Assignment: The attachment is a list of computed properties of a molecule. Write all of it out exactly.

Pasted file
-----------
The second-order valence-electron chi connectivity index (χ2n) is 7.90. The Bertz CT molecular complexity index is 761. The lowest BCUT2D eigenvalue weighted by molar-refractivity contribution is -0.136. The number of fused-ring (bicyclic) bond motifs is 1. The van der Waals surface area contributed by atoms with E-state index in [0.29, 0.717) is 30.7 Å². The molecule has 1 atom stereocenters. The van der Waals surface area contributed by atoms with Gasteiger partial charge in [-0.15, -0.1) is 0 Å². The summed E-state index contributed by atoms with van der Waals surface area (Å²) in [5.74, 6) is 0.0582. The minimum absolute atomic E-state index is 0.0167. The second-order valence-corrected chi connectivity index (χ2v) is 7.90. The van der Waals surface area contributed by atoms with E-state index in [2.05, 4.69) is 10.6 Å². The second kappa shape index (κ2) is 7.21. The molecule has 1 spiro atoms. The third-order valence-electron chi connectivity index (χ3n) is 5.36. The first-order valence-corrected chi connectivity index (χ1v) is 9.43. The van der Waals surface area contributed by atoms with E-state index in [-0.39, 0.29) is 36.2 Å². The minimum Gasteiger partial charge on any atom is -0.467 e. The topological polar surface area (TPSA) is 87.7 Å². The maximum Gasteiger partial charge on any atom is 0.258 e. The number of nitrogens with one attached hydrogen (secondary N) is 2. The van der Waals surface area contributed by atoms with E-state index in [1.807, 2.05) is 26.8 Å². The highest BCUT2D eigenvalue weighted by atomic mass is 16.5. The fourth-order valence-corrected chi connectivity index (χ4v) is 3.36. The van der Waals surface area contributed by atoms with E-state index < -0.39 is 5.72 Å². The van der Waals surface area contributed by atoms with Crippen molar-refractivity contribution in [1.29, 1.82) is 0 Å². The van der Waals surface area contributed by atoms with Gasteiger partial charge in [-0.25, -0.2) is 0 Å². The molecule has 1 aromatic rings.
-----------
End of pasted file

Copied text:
The second-order valence-electron chi connectivity index (χ2n) is 7.90. The Bertz CT molecular complexity index is 761. The lowest BCUT2D eigenvalue weighted by molar-refractivity contribution is -0.136. The number of fused-ring (bicyclic) bond motifs is 1. The van der Waals surface area contributed by atoms with E-state index in [0.29, 0.717) is 30.7 Å². The molecule has 1 atom stereocenters. The van der Waals surface area contributed by atoms with Gasteiger partial charge in [-0.15, -0.1) is 0 Å². The summed E-state index contributed by atoms with van der Waals surface area (Å²) in [5.74, 6) is 0.0582. The minimum absolute atomic E-state index is 0.0167. The second-order valence-corrected chi connectivity index (χ2v) is 7.90. The van der Waals surface area contributed by atoms with E-state index in [2.05, 4.69) is 10.6 Å². The second kappa shape index (κ2) is 7.21. The molecule has 1 spiro atoms. The third-order valence-electron chi connectivity index (χ3n) is 5.36. The first-order valence-corrected chi connectivity index (χ1v) is 9.43. The van der Waals surface area contributed by atoms with E-state index in [-0.39, 0.29) is 36.2 Å². The minimum Gasteiger partial charge on any atom is -0.467 e. The topological polar surface area (TPSA) is 87.7 Å². The maximum Gasteiger partial charge on any atom is 0.258 e. The number of nitrogens with one attached hydrogen (secondary N) is 2. The van der Waals surface area contributed by atoms with E-state index in [1.807, 2.05) is 26.8 Å². The highest BCUT2D eigenvalue weighted by atomic mass is 16.5. The fourth-order valence-corrected chi connectivity index (χ4v) is 3.36. The van der Waals surface area contributed by atoms with E-state index < -0.39 is 5.72 Å². The van der Waals surface area contributed by atoms with Crippen molar-refractivity contribution in [1.29, 1.82) is 0 Å². The van der Waals surface area contributed by atoms with Gasteiger partial charge in [-0.25, -0.2) is 0 Å². The molecule has 1 aromatic rings.